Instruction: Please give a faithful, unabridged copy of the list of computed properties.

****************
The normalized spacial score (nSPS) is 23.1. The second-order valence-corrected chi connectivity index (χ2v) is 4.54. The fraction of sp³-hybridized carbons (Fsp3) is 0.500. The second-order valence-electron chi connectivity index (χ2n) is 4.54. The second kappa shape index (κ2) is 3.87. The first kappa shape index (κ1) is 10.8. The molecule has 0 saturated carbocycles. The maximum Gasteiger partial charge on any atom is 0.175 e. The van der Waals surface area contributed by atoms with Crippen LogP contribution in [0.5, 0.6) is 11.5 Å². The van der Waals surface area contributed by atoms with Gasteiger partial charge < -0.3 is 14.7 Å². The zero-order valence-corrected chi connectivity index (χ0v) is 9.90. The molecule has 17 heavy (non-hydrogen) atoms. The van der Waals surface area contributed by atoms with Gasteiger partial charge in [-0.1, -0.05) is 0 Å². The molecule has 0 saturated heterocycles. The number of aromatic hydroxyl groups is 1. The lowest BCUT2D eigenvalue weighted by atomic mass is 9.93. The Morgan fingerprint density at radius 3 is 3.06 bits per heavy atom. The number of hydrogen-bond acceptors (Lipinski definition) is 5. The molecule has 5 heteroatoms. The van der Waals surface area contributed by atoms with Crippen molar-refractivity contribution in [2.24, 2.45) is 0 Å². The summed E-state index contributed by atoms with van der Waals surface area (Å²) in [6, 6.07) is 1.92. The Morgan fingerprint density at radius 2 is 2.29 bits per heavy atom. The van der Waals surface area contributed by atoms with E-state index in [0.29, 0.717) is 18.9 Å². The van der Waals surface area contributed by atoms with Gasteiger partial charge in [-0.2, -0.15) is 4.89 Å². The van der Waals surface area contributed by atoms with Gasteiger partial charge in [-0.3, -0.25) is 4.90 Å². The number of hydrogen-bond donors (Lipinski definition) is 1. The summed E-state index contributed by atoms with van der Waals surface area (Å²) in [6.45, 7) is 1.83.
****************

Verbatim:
The normalized spacial score (nSPS) is 23.1. The second-order valence-corrected chi connectivity index (χ2v) is 4.54. The fraction of sp³-hybridized carbons (Fsp3) is 0.500. The second-order valence-electron chi connectivity index (χ2n) is 4.54. The second kappa shape index (κ2) is 3.87. The first kappa shape index (κ1) is 10.8. The molecule has 0 saturated carbocycles. The maximum Gasteiger partial charge on any atom is 0.175 e. The van der Waals surface area contributed by atoms with Crippen LogP contribution in [0.5, 0.6) is 11.5 Å². The van der Waals surface area contributed by atoms with Gasteiger partial charge < -0.3 is 14.7 Å². The zero-order valence-corrected chi connectivity index (χ0v) is 9.90. The molecule has 17 heavy (non-hydrogen) atoms. The van der Waals surface area contributed by atoms with Gasteiger partial charge in [-0.1, -0.05) is 0 Å². The molecule has 0 saturated heterocycles. The number of aromatic hydroxyl groups is 1. The lowest BCUT2D eigenvalue weighted by atomic mass is 9.93. The Morgan fingerprint density at radius 3 is 3.06 bits per heavy atom. The number of hydrogen-bond acceptors (Lipinski definition) is 5. The molecule has 5 heteroatoms. The van der Waals surface area contributed by atoms with Crippen molar-refractivity contribution in [2.24, 2.45) is 0 Å². The summed E-state index contributed by atoms with van der Waals surface area (Å²) in [6, 6.07) is 1.92. The Morgan fingerprint density at radius 2 is 2.29 bits per heavy atom. The van der Waals surface area contributed by atoms with E-state index in [0.29, 0.717) is 18.9 Å². The van der Waals surface area contributed by atoms with Gasteiger partial charge in [-0.2, -0.15) is 4.89 Å². The van der Waals surface area contributed by atoms with Gasteiger partial charge in [-0.3, -0.25) is 4.90 Å². The number of hydrogen-bond donors (Lipinski definition) is 1. The summed E-state index contributed by atoms with van der Waals surface area (Å²) in [6.45, 7) is 1.83.